In November respected UK Indie band The Wedding Present released their ninth studio album, “Going, Going”. The release is their first double album and contains a prolific volume of 20 songs. The album tells the story of a road trip across America with each song linked to the other and accompanied by a short film. The Wedding Present’s reputation is that of one of the most long standing UK indie bands and they have clocked in with 18 UK top 40 hits. They are probably best remembered for their 1991 tour de force release Seamonsters.
In 1985 the Wedding Present was formed in Leeds during the incubation period for the Indie movement in the UK. The band is now down to one original member frontman David Gedge and has had numerous past lineups. The Wedding Present has endured many a music fad along the way. Throughout their existence the band has always provided a satisfying serving of punk infused with insightful commentary. This go round Gedge is joined by Charles Layton on drums, Danielle Wadey on bass and vocals and Marcus Kain on guitars. This outing is Wadey and Kain’s first release with the band. Both performers bring excellent musical abilities to the Wedding Present’s musical equation.
On Going, Going there is a juxtaposition of glorious string instrumentals with driving punk inspired sonics. The first four instrumental songs are beautiful and haunting. Listeners familiar with the band’s prior works might wonder what exactly is going on, but wait for it, the fifth track Two Bridges explodes, careening away from the introspection and instrumental experimentation of the first four tracks. “Two Bridges” serves up what The Wedding Present has always done best; provide a brand of sophisticated hyperactive frenzy. Throughout the release the sonic oscillations center around the theme of a clever chap with solid musical chops trying to figure out the emotions of love. Some of the highlights of the album are “Secretary”, “Kill Devil Hills”, “Fifty-Six” and “Fordland”. Secretary is everything wonderful that the Wedding Present has ever done in the past distilled into one song. It channels The Pixies and The Replacements with its wry wink to the universal frustrations of life. They are personified by the inability to talk to someone and only reaching them through their secretary. Kill Devil Hills is an irresistible song that grabs hold and won’t let go. It describes the inability to fight off the local femme fatale’s allure as she guides you like a siren onto the rocks. Fifty-Six, which is the age of frontman David Gedge, ponders how you deal with being 56 when you are about 18 in your head. The drums on this song are simply mad. “Fordland” serves up artillery like drums as the lyrics contemplate why the narrator has embarked on this cross country journey. He can’t figure out exactly why he is doing what he is doing but recognized that compulsion is driving him.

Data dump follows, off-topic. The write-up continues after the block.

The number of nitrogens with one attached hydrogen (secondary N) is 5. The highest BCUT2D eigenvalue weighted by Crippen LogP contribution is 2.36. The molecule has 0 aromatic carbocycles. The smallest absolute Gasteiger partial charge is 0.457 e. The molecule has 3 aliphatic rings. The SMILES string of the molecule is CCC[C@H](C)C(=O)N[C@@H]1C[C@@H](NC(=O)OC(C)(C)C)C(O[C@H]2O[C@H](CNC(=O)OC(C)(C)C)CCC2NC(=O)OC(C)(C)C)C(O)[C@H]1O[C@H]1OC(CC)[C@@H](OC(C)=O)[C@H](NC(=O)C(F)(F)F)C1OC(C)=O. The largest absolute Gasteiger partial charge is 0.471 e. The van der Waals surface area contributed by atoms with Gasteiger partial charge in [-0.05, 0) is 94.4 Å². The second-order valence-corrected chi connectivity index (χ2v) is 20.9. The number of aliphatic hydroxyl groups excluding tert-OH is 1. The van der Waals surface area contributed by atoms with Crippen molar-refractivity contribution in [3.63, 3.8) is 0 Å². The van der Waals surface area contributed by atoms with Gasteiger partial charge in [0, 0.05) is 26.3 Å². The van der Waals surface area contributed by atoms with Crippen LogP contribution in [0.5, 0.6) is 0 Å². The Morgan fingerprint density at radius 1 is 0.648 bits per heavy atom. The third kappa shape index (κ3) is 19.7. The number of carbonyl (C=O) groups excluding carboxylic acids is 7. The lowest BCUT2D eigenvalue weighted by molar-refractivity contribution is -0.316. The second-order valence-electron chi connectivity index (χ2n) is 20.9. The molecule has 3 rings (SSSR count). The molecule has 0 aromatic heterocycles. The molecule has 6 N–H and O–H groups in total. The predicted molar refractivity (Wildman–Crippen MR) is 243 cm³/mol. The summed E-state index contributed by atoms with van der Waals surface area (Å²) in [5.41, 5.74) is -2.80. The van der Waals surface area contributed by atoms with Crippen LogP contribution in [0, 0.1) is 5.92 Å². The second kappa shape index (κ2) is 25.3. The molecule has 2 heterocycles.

There are a lot of songs on the album, twenty in total. My personal feeling is that the concept of the stream of conscious tour across America is engaging but the album does get bogged down with so many tracks. Applying the guideline of less is more might have worked better. That being said the majority of the songs are noteworthy. Gedge in his songwriting indicates that he has moved on from the adolescence angst the band was known for and realized that middle age dread is just as toxic. Where adolescence holds the promise of the future, middle age brings the realization that the disappointments are real, and taxes, bad weather and the grave are inevitable. The album follows a rollercoaster of emotions from haunting beauty to questioning once solid relationships. The album ends with a more positive outlook on the final tracks, Rachel and Santa Monica. In “Rachel” the protagonist finally figures out he needs the title character in his life and comes to some resolution about the relationship. On “Santa Monica” there is a realization that all is not lost, there is still time and possibly happiness ahead. The song also reflects back the spiraling instrumentals of the first four songs.
With Going, Going The Wedding Present almost succeeds in making what was considered old new again. There are some true sparks of genius throughout the work. The addition of the two new band members brings notable excitement. There is always the danger when creating a double album of allowing too much filler into the album to pad it out, and unfortunately there is some of that going on here. A little more editing to the playlist would have served the album better. The musical performance throughout is accomplished and the lyrics are insightful and clever. It will be interesting to see what direction is taken on The Wedding Present’s next release.